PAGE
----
Do all buildings comply with RIVM standards?
Yes. The RIVM requires that buildings satisfy the ventilation standards as recorded in the Building Decree. “We follow the RIVM guidelines. Of course, we also see that experts sometimes contradict each other, but we do not have that expertise in-house ourselves. All buildings on the campus comply with the 2012 Building Decree,” explained Weustink. This mainly means that the building at the time of construction or renovation met the ventilation standards that applied at that time. It is essential, however, that the type of use has not changed since. Weustink is not entirely certain whether and where changes have taken place. “It is certainly possible that the type of use has changed. A faculty or department can decide to use a meeting room as a workspace. Other ventilation standards apply even after such minor changes,” she explained. That is partly why the university is conducting additional investigations.
Is a building that complies with the Building Decree ‘coronavirus safe’?
Weustink admits that such compliance does not offer any guarantees. “RIVM doesn’t suggest that either. But as long as we continue to adhere to the 1.5-metre rule, wash hands frequently and stay home if we have symptoms, it is safe to come to the office.” Until now, 20 per cent of staff was permitted to attend the office. The university is now starting to work with what Weustink calls the dynamic capacity of a building, which is the capacity that remains after ensuring that colleagues can always stay 1.5 metres away from each other, including in the hallways, lifts and stairwells. “In some cases, this new standard results in a considerable capacity increase,” stated Weustink, but a general percentage for all buildings cannot be given. This differs per building, for instance because of the number of floors and the use of lifts. An important piece of advice is, however, to air rooms after use, for example by opening doors and windows. “We switched off the recirculation of indoor air a long time ago when it became clear that this could be of influence.” She does, however, want to emphasise that employees are still asked to work from home as far as possible.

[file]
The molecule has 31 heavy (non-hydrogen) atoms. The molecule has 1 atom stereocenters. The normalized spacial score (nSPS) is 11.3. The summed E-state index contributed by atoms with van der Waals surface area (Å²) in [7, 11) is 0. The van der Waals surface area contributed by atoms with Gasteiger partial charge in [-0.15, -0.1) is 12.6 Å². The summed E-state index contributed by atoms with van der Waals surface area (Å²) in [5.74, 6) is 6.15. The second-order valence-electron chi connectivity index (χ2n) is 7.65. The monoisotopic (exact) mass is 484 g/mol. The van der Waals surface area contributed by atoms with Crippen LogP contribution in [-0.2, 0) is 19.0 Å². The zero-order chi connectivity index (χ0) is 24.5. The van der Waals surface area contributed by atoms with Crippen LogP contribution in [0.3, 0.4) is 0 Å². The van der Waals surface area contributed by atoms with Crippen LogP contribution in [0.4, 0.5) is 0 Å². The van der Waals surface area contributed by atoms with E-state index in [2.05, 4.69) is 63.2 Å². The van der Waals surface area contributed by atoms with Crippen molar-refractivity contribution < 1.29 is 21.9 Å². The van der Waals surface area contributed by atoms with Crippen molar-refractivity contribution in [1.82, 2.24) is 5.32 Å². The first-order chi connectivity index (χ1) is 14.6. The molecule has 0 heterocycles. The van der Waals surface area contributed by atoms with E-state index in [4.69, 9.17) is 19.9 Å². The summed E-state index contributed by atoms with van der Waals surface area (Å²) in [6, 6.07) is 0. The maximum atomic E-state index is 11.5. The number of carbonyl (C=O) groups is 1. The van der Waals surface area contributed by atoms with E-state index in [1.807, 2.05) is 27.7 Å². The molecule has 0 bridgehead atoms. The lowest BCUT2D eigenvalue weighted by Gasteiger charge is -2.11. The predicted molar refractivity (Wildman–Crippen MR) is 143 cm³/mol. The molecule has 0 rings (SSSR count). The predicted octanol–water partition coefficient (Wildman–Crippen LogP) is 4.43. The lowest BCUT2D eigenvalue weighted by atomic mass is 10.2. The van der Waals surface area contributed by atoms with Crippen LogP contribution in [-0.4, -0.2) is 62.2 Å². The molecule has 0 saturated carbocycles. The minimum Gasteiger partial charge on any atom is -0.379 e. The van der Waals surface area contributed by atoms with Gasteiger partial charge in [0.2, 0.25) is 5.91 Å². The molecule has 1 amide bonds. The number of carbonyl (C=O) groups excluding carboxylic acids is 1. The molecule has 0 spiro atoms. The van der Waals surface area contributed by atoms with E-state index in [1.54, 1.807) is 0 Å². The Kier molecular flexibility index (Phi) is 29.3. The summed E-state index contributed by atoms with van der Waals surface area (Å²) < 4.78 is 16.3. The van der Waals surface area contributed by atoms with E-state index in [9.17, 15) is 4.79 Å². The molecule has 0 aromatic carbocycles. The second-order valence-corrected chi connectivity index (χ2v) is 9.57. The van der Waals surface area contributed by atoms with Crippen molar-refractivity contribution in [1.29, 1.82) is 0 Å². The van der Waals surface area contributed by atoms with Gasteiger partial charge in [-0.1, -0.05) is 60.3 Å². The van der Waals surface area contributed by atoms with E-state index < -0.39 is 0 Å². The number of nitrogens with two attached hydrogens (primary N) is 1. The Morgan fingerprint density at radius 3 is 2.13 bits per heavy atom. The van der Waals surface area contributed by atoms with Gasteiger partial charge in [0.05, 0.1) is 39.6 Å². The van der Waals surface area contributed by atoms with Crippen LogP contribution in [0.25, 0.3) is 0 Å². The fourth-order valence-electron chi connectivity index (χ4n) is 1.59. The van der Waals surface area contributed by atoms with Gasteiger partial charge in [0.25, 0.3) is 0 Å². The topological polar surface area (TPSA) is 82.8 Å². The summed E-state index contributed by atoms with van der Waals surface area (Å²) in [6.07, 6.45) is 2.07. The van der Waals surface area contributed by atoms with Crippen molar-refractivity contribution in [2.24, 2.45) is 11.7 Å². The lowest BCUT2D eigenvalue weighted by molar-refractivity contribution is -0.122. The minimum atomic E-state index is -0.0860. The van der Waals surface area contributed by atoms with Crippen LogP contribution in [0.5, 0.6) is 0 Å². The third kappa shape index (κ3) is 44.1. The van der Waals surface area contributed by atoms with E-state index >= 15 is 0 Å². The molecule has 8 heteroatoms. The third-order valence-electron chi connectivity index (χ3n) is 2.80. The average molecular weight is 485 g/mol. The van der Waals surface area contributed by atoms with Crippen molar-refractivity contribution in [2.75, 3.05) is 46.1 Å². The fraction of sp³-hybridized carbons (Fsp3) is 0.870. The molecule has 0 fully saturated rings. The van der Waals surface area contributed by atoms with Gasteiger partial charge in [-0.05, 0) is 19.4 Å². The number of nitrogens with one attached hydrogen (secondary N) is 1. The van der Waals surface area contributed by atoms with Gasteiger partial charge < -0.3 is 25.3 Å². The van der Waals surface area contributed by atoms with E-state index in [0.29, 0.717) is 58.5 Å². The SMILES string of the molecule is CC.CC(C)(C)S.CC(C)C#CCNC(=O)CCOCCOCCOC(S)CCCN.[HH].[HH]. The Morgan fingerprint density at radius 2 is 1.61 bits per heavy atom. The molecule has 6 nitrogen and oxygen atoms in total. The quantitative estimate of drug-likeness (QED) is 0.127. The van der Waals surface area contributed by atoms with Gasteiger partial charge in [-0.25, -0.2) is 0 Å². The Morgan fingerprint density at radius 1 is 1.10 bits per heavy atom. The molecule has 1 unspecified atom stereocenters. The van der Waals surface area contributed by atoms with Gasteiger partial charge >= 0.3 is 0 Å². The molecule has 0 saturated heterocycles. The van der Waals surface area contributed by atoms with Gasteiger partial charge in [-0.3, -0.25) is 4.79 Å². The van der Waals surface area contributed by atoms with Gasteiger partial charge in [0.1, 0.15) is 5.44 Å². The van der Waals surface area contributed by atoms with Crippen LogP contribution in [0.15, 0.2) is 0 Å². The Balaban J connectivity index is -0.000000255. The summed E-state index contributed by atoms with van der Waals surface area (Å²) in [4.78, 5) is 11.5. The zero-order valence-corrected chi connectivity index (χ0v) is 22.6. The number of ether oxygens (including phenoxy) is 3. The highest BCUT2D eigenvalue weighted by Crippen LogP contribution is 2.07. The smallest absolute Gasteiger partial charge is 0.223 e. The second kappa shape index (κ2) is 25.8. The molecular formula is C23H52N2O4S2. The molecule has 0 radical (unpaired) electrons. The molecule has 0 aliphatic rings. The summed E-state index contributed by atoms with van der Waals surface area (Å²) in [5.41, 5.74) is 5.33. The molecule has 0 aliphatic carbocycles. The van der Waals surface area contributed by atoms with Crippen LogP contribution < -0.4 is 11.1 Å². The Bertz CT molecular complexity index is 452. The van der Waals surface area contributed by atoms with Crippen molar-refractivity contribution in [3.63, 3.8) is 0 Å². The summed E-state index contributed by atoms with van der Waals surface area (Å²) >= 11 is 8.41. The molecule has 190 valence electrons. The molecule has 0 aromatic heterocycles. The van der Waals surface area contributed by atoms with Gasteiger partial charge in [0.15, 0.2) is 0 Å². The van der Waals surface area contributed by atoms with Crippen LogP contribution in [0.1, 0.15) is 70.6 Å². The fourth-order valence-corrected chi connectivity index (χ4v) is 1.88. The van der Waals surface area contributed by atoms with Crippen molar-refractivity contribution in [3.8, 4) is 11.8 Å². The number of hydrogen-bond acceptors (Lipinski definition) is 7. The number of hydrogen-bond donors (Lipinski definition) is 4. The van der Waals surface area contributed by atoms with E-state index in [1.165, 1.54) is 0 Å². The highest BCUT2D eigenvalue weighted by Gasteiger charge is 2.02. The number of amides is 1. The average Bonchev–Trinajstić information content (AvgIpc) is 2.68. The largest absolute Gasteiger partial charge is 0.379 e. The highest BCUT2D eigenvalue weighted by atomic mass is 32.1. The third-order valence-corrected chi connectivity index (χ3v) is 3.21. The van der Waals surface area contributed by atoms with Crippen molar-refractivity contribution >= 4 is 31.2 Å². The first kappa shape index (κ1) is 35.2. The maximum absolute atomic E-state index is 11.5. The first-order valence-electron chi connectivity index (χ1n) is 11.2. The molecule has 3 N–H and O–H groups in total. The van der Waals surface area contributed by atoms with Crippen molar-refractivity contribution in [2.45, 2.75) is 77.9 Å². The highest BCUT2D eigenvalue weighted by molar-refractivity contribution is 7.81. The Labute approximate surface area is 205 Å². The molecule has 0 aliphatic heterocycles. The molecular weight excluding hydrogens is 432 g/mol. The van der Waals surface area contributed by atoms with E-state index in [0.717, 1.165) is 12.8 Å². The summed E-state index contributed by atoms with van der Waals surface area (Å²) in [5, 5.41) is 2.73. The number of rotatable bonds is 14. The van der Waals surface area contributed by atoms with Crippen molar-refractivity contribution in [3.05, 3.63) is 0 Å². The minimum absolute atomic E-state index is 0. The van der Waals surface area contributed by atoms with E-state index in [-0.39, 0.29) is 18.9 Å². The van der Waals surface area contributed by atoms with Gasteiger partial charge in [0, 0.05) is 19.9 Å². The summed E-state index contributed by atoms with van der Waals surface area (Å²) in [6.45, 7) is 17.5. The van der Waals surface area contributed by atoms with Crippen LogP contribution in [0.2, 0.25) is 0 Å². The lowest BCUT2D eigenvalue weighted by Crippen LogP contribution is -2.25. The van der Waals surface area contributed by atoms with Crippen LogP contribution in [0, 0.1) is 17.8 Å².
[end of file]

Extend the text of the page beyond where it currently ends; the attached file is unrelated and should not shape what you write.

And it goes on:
Opening windows sounds sensible, but what should you do if the windows can’t be opened, such as in the V building, the A building and in a few other places? Or if it’s freezing cold outside?
Weustink: “First of all, there are indeed some places where windows cannot be opened. This applies to some of the workspaces in Sanders building, for instance. But because staffing levels are low, it’s possible to change workspaces. So, sit in an area where the windows do open. Doors to the corridors, emergency exits and stairwells should not be opened for long periods of time due to the air treatment system.” The additional investigation aims to demonstrate whether a building’s ventilation system is sufficient, which would mean that windows would not need to be opened anymore.
How are the additional investigations going?
“We are focusing in the first instance on the buildings that have the highest throughput of students and staff: Van der Goot building, where examinations also take place, Mandeville, Polak, Sanders and G building. The additional investigation has been completed for the Van der Goot building, but we’ll be busy for some two months with the rest,” explained Weustink. For most buildings, known data can be used to check that the ventilation systems meet the criteria. “For example, based on a space that can accommodate fifty people in accordance with the 1.5-metre regulations, we then calculate how many cubic metres of air per minute are needed for this. For the G building, for instance, we have less data, so we need to take actual measurements,” stated Weustink.
What were the results of the Van der Goot building investigations?
“In the Van der Goot building, the system can extract sufficient air from outside based on a user capacity in accordance with the 1.5-metre standard. This means that the windows do not need to be opened. However, you also need to investigate whether the building will continue to be comfortable when the outside air is cold. The investigation calculations show that the building will still be comfortable with outdoor temperatures as low as minus six degrees.” According to Weustink, the ventilation system in this building does not need modifications now to ensure safe working, studying and examinations on a limited scale.